Chamique Holdsclaw could do no wrong. Three-time National Champion and two-time National Player of the Year for the University of Tennessee’s Lady Vols basketball team. Gold medalist in the 2000 Sydney Olympics. WNBA Rookie of the Year and six-time WNBA All-Star.
But off the court and unbeknownst to her teammates, friends, family and fans, she was struggling with depression. She would eventually go public with the news and get help, but she continued to struggle, attempting suicide at one point and then, in a well-publicized 2012 incident in Atlanta that made national headlines, hitting her then-girlfriend’s car with a bat and shooting out her windows.
The entire journey is on display in the documentary “Mind/Game: The Unquiet Journey of Chamique Holdsclaw,” from Oscar-nominated director Rick Goldsmith.
The film, which will screen twice at Out On Film, is a case study of how athletes deal—or rather, fail to deal—with mental health issues. It’s all the more timely due to the ongoing concussion issue in the NFL, and how they have been linked to a rash of post-career suicides and other violent incidents.
Holdsclaw, a one-time Atlanta Dream player and current Atlanta resident, says athletes are less likely to seek help because they see it as a sign of weakness, especially if they are African-American.
“The church gave us strength since the days of slavery, we used to congregate and pray to push through it. That’s the way we’re raised, it’s like that’s in our head. But some things you can’t pray away, it’s still there,” she tells Georgia Voice. “It’s like the conflict between being gay in the church and mental health in the church, there’s always that conflict.”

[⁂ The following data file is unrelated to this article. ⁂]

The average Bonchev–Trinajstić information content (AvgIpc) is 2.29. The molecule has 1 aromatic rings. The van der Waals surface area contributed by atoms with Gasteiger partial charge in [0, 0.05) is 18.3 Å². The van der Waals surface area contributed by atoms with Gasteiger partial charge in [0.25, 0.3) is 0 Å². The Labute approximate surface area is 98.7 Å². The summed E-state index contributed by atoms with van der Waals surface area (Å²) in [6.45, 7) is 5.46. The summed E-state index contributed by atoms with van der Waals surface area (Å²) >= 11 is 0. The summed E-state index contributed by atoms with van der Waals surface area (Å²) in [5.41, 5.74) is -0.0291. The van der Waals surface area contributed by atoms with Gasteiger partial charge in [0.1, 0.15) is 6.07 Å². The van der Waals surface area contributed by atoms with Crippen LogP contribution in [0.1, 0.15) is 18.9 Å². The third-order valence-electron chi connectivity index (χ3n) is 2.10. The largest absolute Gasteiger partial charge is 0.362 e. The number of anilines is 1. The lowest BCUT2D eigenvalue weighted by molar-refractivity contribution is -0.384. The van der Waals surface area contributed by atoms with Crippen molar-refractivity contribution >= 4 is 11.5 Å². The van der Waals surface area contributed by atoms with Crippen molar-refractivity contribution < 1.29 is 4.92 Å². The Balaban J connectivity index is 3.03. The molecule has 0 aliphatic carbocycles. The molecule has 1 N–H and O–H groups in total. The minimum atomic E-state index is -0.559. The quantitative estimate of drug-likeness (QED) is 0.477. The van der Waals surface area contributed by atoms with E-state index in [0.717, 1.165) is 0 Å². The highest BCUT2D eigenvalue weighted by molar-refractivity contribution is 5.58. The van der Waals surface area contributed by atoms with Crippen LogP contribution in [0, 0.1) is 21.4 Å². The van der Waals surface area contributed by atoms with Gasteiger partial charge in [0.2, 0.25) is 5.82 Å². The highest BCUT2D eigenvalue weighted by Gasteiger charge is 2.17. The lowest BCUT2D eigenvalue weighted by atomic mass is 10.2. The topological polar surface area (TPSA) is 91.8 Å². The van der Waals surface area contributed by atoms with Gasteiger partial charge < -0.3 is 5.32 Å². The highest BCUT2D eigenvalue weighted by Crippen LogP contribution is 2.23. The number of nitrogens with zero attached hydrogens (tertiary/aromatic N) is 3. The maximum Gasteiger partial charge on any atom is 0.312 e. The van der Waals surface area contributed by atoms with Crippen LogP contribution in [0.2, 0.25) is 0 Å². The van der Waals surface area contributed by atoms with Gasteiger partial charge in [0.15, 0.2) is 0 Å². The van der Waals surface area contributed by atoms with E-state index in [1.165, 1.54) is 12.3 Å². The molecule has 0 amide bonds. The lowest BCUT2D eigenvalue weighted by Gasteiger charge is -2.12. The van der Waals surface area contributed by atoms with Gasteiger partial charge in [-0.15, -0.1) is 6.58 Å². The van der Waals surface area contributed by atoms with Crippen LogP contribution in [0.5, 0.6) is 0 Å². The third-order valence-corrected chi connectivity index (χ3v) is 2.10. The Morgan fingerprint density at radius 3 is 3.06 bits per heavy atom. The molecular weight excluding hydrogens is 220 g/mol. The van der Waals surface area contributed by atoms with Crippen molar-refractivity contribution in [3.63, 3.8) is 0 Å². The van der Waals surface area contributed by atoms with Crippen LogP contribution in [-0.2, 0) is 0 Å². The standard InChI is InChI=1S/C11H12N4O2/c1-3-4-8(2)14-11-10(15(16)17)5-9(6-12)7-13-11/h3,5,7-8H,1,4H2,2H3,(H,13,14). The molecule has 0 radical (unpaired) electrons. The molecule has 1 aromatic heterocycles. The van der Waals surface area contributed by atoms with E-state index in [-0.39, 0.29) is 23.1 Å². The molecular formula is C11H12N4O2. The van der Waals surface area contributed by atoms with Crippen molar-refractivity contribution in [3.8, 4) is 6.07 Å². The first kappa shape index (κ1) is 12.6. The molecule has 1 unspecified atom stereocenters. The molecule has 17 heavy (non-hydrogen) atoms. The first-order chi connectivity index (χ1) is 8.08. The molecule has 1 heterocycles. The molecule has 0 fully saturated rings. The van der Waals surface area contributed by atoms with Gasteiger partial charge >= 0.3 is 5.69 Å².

The conflict with her then-girlfriend (and fellow WNBA player) Jennifer Lacy in 2012 led not only to probation, community service and a fine, but also to a new diagnosis—bipolar disorder.
But these are happier days for Holdsclaw. She’s on good terms with Lacy, has become a mental health advocate and a regular on speaking tours, and she even started her own foundation to help people through mental health and wellness-focused programs.
“Everything’s great, but I try to tell people I have bad days just like anybody else. Some days it’s hard for me to get out of bed but I know I am resilient,” she says. “Everybody has different issues. Some people like to point the finger, but we’re all struggling with something.”
“Mind/Game: The Unquiet Journey of Chamique Holdsclaw”
Monday, Oct. 5 at 7 p.m. (with an appearance by director Rick Goldsmith)
Tuesday, Oct. 6 at 8:45 p.m. (with appearances by Goldsmith and Holdsclaw)
Landmark Midtown Art Cinema